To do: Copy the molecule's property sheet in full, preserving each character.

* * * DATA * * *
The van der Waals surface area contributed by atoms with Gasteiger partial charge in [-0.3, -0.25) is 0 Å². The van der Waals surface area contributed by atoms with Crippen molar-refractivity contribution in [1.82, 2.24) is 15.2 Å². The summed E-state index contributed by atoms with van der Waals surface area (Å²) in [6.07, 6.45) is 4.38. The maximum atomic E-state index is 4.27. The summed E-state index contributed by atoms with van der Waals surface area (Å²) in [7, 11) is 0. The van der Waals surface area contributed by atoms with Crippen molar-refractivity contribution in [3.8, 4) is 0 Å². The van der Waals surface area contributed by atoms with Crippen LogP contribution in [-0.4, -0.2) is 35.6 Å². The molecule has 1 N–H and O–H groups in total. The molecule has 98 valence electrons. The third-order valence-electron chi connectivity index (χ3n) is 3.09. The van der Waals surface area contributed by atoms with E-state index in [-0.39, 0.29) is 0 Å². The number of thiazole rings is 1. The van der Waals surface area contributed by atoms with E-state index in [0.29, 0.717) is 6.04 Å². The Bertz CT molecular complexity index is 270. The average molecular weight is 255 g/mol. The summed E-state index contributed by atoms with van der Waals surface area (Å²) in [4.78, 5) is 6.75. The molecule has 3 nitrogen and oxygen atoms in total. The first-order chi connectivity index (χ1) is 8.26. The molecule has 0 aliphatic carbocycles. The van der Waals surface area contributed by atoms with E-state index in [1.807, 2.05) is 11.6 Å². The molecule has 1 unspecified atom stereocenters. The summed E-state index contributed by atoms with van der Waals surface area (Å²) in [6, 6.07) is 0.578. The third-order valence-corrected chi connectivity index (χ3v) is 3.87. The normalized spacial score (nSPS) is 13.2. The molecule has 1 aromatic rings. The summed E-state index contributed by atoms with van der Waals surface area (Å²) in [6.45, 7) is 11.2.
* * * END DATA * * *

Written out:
The van der Waals surface area contributed by atoms with Gasteiger partial charge in [-0.3, -0.25) is 0 Å². The van der Waals surface area contributed by atoms with Crippen molar-refractivity contribution in [1.82, 2.24) is 15.2 Å². The summed E-state index contributed by atoms with van der Waals surface area (Å²) in [6.07, 6.45) is 4.38. The maximum atomic E-state index is 4.27. The summed E-state index contributed by atoms with van der Waals surface area (Å²) in [7, 11) is 0. The van der Waals surface area contributed by atoms with Crippen molar-refractivity contribution in [3.8, 4) is 0 Å². The van der Waals surface area contributed by atoms with Crippen LogP contribution in [-0.4, -0.2) is 35.6 Å². The molecule has 1 N–H and O–H groups in total. The molecule has 98 valence electrons. The third-order valence-electron chi connectivity index (χ3n) is 3.09. The van der Waals surface area contributed by atoms with E-state index in [-0.39, 0.29) is 0 Å². The number of thiazole rings is 1. The van der Waals surface area contributed by atoms with E-state index in [0.29, 0.717) is 6.04 Å². The Bertz CT molecular complexity index is 270. The average molecular weight is 255 g/mol. The summed E-state index contributed by atoms with van der Waals surface area (Å²) in [4.78, 5) is 6.75. The molecule has 3 nitrogen and oxygen atoms in total. The first-order chi connectivity index (χ1) is 8.26. The molecule has 0 aliphatic carbocycles. The van der Waals surface area contributed by atoms with E-state index in [1.807, 2.05) is 11.6 Å². The molecule has 1 unspecified atom stereocenters. The summed E-state index contributed by atoms with van der Waals surface area (Å²) in [6, 6.07) is 0.578. The third-order valence-corrected chi connectivity index (χ3v) is 3.87. The normalized spacial score (nSPS) is 13.2. The molecule has 1 aromatic rings. The summed E-state index contributed by atoms with van der Waals surface area (Å²) in [6.45, 7) is 11.2.